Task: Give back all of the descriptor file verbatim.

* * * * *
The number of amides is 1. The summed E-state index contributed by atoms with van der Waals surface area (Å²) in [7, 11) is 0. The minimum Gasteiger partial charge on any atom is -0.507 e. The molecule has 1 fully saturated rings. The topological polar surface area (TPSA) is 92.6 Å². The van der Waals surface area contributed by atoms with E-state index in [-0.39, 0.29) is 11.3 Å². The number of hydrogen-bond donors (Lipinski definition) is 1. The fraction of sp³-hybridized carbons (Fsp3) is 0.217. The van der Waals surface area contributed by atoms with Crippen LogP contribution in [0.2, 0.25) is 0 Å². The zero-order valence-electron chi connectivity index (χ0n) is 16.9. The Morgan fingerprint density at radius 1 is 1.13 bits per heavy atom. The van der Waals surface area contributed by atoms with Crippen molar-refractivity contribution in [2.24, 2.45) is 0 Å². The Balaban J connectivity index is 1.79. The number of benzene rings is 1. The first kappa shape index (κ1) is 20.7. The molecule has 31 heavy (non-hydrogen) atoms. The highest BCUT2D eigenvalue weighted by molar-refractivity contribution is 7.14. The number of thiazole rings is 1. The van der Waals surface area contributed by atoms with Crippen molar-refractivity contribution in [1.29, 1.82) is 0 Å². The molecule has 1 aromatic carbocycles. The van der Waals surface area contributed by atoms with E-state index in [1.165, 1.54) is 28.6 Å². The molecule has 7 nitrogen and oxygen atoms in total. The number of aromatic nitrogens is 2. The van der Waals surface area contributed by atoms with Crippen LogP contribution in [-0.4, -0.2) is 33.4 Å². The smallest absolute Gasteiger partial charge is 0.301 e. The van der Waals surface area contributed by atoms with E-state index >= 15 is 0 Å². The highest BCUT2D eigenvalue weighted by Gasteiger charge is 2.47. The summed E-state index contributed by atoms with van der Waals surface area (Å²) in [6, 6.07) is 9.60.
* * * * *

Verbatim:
The number of amides is 1. The summed E-state index contributed by atoms with van der Waals surface area (Å²) in [7, 11) is 0. The minimum Gasteiger partial charge on any atom is -0.507 e. The molecule has 1 fully saturated rings. The topological polar surface area (TPSA) is 92.6 Å². The van der Waals surface area contributed by atoms with E-state index in [-0.39, 0.29) is 11.3 Å². The number of hydrogen-bond donors (Lipinski definition) is 1. The fraction of sp³-hybridized carbons (Fsp3) is 0.217. The van der Waals surface area contributed by atoms with Crippen LogP contribution in [0.2, 0.25) is 0 Å². The zero-order valence-electron chi connectivity index (χ0n) is 16.9. The Morgan fingerprint density at radius 1 is 1.13 bits per heavy atom. The van der Waals surface area contributed by atoms with Crippen molar-refractivity contribution in [2.24, 2.45) is 0 Å². The Balaban J connectivity index is 1.79. The number of benzene rings is 1. The first kappa shape index (κ1) is 20.7. The molecule has 31 heavy (non-hydrogen) atoms. The highest BCUT2D eigenvalue weighted by molar-refractivity contribution is 7.14. The number of thiazole rings is 1. The van der Waals surface area contributed by atoms with Crippen molar-refractivity contribution in [1.29, 1.82) is 0 Å². The molecule has 1 aromatic carbocycles. The van der Waals surface area contributed by atoms with E-state index in [1.165, 1.54) is 28.6 Å². The molecule has 7 nitrogen and oxygen atoms in total. The number of aromatic nitrogens is 2. The van der Waals surface area contributed by atoms with Crippen LogP contribution in [-0.4, -0.2) is 33.4 Å². The smallest absolute Gasteiger partial charge is 0.301 e. The van der Waals surface area contributed by atoms with E-state index >= 15 is 0 Å². The highest BCUT2D eigenvalue weighted by Gasteiger charge is 2.47. The summed E-state index contributed by atoms with van der Waals surface area (Å²) in [6, 6.07) is 9.60.